Undersized fish seized during Operation Small Fry.
Undersized fish seized during Operation Small Fry.

Third worst for 'small fry' offences

WOOLGOOLGA has been called out as the third worst area for fisheries offences, after a state-wide crackdown.

Since March last year Operation Small Fry focussed on prohibited size fish offences across NSW. Department of Primary Industries (DPI) Fisheries officers seized 5,379 illegally harvested fish and shellfish during the blitz.

Greater Sydney was the worst performer with five other metropolitan postcodes in the top 10.

Regional areas to feature in the 'top 10' were Port Kembla in second, followed by Woolgoolga in third spot. Other regional hotspots were Shellharbour (4), Eden (5) and Merimbula (10).

Men were the most prolific offenders by far with 30-34 year olds being the most over-represented age group.

NSWDPI Director of Fisheries Compliance, Patrick Tully, said 1,350 offences were detected during the operation with a whopping $102,500 worth of on-the-spot fines handed out to those caught possessing or selling prohibited size fish. Twenty six others will, or already have faced the courts for serious offences involving prohibited size fish.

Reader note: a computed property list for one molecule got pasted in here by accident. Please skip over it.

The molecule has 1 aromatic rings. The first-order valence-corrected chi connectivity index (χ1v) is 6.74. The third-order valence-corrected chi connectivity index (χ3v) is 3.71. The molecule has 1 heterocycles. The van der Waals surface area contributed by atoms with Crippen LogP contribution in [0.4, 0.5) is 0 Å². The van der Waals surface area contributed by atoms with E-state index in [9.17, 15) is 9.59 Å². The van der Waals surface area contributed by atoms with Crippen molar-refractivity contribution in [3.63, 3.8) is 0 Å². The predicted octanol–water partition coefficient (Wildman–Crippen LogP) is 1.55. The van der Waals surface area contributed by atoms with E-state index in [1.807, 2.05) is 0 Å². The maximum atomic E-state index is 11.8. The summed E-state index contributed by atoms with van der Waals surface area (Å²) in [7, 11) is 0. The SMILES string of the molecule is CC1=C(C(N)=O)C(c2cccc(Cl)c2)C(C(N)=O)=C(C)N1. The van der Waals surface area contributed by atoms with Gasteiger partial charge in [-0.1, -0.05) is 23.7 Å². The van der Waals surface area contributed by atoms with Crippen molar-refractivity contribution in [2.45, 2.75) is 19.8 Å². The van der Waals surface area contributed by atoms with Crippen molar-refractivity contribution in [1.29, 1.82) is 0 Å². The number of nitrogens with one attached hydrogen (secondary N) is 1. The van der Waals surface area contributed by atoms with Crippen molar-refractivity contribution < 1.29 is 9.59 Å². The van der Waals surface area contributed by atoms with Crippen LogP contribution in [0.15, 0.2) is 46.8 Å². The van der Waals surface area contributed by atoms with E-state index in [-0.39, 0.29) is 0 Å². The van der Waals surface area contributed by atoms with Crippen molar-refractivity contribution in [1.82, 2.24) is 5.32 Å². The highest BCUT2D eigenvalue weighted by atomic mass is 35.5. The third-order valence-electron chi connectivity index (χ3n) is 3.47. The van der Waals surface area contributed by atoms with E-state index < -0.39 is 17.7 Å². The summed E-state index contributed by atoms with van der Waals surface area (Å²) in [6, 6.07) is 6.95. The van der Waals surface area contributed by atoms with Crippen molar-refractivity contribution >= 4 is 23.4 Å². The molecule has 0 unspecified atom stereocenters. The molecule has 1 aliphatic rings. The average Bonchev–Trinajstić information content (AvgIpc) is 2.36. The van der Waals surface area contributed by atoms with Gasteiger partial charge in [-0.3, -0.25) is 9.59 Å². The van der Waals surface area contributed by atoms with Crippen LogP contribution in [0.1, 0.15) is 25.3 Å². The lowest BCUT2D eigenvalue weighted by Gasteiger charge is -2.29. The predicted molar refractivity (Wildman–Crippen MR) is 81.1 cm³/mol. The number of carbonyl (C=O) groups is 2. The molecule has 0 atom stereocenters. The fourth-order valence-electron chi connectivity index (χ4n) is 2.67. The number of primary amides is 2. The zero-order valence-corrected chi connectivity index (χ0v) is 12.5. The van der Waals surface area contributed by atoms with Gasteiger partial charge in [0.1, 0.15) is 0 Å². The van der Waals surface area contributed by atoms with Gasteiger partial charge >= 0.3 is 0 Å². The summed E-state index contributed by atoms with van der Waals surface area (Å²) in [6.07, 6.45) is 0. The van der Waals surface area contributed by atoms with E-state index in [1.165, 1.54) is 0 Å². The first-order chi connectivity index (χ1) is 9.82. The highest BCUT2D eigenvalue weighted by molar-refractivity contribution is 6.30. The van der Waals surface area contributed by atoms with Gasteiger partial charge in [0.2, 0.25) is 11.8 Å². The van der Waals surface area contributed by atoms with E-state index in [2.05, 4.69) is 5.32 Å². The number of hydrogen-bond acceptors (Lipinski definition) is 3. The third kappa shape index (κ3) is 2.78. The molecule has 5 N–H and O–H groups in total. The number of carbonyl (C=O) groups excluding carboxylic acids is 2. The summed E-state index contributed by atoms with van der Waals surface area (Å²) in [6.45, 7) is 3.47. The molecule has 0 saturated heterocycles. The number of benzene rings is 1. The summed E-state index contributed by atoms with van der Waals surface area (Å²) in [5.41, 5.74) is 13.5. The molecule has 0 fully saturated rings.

Mr Tully said whiting, snapper, bream, tarwhine and kingfish were the finfish species most commonly involved.

Undersized fish seized during Operation Small Fry.
Undersized fish seized during Operation Small Fry.

"In one instance, fisheries officers from North Sydney found and seized 41kg of prohibited size Yellowtail Kingfish concealed in a man's boat on Christmas Eve, 2018,” Mr Tully said.

Turban snails, abalone, crabs and lobsters were the most common invertebrates seized by fisheries officers.

DPI appreciates the community's help bringing the offenders to account with 652 reports about prohibited size fish coming through the Fishers Watch service. Anyone spotting illegal fishing activity should report it to the Fishers Watch phone line on 1800 043 536 or via the free FishSmart NSW app.

"We've learnt a lot through Operation Small Fry and continuing to reduce the prevalence of prohibited size fish offences in NSW will remain an enduring priority for us. We'll be refocusing our efforts on these problem areas later in the year through another state-wide operation tentatively named Operation Bigger Fish,” Mr Tully said.